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Despite being a cooking writer, home chef, and general lover of the culinary arts, some nights I just plain ol' don’t want to cook. But alas, I find myself hungry, tired, and broke, yet I must feed. Enter the Lazy Meal. Everyone has one: The thing they make on autopilot on the nights they can barely be bothered to fire up the stove.
I asked around the office to get the scoop on my coworkers' Lazy Meals (a mostly self-serving mission: I need some new, quick go-to's beyond Asian peanut noodles and broccoli mac and cheese). Here are our staff favorite recipes and, shall we say, alternative picks for those sloth-like nights.
So here's the thing: My cooking skills never left college. This means that on the weekends, I often find myself mixing a spoonful of Skippy peanut butter into a bowl of Multigrain Cheerios.
When well-mixed, the result is a peanut buttery, crunchy delight. It tastes good, it's easy to make, and the ingredients never go bad. Pro-tip: Eating peanut butter and cheerios will never impress anyone and will, in fact, make your friends bang their heads against any nearby surface in despair on your behalf. Enjoy!"
—Julia MacDougall, Senior Scientist
My incredibly shameful weeknight go-to recipe is this: I make pasta, but I dump some frozen veggies in the water to cook with the pasta. Usually a mixture of green beans, summer squash, and maybe broccoli. Then I toss it with a little Earth Balance margarine and grated pecorino romano cheese and some freshly ground pepper/red pepper flakes/maybe garlic-parsley.
If I want to be really happy I buy some smoked salmon (the kind that looks like a fillet, not thin slabs of lox) and tear it up with a fork and toss it with the pasta. Sometimes I throw a slightly runny egg on the pasta instead, but the salmon version is the best version.
—Kori Perten, Staff Writer
When my girlfriend and I know we won't have time to cook (and are too hungry to wait for delivery), our go-to lazy meal is hot dogs, chili, and slaw. We almost always have some hot dogs in the freezer and canned Hormel chili sitting in the pantry to tide us over.
There's also grocery store right on the way home, so if I feel up to it, I'll drop in to pick up some deli coleslaw and grab some buns... but it's not a requirement. On really lazy nights, we'll just have hotdogs and chili—also known as the meat pile. Liberally doused with hot sauce, of course.
—Matt Zahnzinger, Logistics Manager & Staff Writer
My go-to cheap and easy weeknight meal is usually roasted Brussels sprouts tossed with caramelized onion, shallot, and chopped garlic. It’s insanely affordable, pretty good in terms of nutrition, and doesn’t dirty up a bunch of pans and cookware. Plus, it’s one of those recipes that allows you to clean as you go since it takes two pans to cook and most of the work is done in a cast iron pan.
—Michael Desjardin, Staff Writer
I order sushi and then lament about how much money I waste on sushi delivery. Also, I’m a monster.
—Jessica Teich, Staff Writer
When I’m too tired to cook but don’t want to wait for (or pay for) takeout, I usually make my lazy take on a quesadilla: A flour tortilla filled with shredded cheese, plus a little chili powder and hot sauce. I throw it in my Panasonic FlashXPress for 4 minutes, and add some chips and salsa when it’s done. Because I can’t possibly eat just bread and cheese, I usually slice up a cucumber and add a little dressing, too.
—Keith Barry, Editor-in-Chief (Home & Outdoors)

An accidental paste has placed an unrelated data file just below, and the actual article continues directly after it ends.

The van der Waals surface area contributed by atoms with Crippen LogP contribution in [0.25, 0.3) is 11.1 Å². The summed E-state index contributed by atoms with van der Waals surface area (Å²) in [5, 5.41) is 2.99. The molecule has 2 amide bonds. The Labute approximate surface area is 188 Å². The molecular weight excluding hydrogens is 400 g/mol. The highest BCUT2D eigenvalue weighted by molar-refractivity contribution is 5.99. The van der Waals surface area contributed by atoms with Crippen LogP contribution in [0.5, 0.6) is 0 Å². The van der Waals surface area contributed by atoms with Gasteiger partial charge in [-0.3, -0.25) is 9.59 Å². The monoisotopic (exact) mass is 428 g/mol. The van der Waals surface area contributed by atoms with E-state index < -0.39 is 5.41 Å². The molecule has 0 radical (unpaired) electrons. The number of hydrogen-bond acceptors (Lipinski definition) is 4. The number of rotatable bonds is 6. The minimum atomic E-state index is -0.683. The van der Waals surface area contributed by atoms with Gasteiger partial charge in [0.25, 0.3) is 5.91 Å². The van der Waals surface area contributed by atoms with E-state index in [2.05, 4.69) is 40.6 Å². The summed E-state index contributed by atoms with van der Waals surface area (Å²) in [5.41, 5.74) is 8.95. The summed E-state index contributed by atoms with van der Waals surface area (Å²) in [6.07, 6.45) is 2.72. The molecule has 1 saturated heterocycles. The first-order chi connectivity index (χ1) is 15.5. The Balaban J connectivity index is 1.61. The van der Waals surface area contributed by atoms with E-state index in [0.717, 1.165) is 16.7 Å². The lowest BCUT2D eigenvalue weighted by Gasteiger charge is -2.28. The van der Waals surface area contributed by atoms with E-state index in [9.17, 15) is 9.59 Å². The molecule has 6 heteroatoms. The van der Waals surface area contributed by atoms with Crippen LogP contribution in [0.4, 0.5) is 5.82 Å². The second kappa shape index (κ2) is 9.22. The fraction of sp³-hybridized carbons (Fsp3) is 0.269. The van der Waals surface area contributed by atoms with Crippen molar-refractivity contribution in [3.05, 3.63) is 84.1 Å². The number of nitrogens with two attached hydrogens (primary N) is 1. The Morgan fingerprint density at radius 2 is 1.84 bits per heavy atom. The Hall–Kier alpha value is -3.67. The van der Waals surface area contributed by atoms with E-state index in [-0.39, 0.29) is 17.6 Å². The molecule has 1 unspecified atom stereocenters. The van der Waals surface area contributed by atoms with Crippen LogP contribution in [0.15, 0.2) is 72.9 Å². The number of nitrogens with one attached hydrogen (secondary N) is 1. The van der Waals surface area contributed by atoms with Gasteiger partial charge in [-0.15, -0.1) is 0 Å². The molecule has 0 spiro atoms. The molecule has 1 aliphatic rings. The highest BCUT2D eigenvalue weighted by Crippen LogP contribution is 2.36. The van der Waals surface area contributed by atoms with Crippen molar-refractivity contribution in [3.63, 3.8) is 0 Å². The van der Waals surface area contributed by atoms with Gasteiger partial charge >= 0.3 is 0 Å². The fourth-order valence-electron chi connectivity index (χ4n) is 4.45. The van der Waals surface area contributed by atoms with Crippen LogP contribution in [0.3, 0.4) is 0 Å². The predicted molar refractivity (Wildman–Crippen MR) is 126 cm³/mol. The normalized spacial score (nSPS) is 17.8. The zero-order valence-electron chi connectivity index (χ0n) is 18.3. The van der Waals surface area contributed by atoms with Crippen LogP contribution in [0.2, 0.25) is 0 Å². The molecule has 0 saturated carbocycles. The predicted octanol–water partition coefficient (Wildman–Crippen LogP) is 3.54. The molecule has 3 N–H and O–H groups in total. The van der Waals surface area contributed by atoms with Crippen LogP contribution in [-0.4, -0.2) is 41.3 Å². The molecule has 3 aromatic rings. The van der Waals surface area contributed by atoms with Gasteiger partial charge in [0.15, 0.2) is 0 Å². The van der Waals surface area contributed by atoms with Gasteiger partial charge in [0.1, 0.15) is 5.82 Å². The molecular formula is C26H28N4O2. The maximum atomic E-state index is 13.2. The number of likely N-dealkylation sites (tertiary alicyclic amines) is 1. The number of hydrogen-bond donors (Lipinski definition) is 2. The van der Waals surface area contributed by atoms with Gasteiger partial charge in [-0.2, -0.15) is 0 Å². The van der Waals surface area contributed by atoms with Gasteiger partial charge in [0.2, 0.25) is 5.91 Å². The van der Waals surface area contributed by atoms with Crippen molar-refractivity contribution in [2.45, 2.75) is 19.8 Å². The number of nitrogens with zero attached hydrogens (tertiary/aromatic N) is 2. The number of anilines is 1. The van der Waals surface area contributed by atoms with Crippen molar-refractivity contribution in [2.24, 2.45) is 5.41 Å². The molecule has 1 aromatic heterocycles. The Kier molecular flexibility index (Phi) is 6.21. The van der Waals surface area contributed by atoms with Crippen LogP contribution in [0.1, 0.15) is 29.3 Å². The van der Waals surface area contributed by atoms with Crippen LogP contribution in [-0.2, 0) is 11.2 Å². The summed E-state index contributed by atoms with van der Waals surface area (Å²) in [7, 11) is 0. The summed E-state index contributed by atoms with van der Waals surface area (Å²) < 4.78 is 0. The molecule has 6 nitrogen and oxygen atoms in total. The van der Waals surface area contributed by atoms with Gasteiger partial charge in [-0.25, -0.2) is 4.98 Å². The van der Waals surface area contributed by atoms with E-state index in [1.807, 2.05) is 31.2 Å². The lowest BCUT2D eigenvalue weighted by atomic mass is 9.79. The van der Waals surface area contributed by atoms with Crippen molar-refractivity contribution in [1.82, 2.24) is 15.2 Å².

I plan out my meals for the week every Sunday, scheduling what I’m going to cook for dinner each day. I’m usually good about sticking to my schedule until Thursday night rolls around… and I crave pizza, and by that point, I’m too lazy to cook or move or do anything, so I order it. It’s a horrible habit, but I just can’t quit her (re: pizza). Help.
—Samantha Matt, Social Media and Content Strategy Manager
In my house, the quick and easy solution is usually taco night. You can race through the supermarket and grab everything you need in five minutes: A pound of ground turkey or beef, a packet of taco seasoning or pre-made sauce, a sweet onion, and a red pepper.
Dice and sauté the veggies, add the meat and seasoning (Frontera taco sauce is great and makes turkey taste not-terrible). Add some lettuce, shredded cheese, and diced tomato if you're feeling fresh. And while store-bought tortillas are a sin in some parts of the country, all's fair in love and tacos on a Tuesday night.
—TJ Donegan, Editor-in-Chief (Electronics)
When I don't feel like cooking, but have to anyway, I revert back to an old rule called "One Pretentious Ingredient." So I'll make something really basic, like grilled cheese, but add one pretentious ingredient, like chopped jalapeño. Another favorite is boxed mac & cheese, but when it's time to stir up that cheese powder, I'll also stir in a quarter teaspoon of truffle oil and sprinkle Panko breadcrumbs on top. Instant gourmet.
—Chris Snow, Managing Editor
My go-to solution for when I'm too lazy to cook (which, admittedly, is most of the time) is Wings Over delivery. When I moved this past September, I made a revelatory discover: Wings Over Brookline was within delivery distance!
...And this was where my once-occasional indulgence became an intervention-level issue.
I calculated it out: In the last 7 months, I've ordered the chicken/fries/soda combo over 60 times. That's easily over $1,000 on chicken and fries, and means I’ve eaten that exact meal every 3.4 days since September. Whether jogging out my door in sweatpants and shark slippers to collect a piping hot box of Cajun Blackened chicken every weekend is something to be ashamed of, I'm not sure. Or I'm too busy stuffing my face with delicious chicken to care.
—Lee Neikirk, Senior Staff Writer
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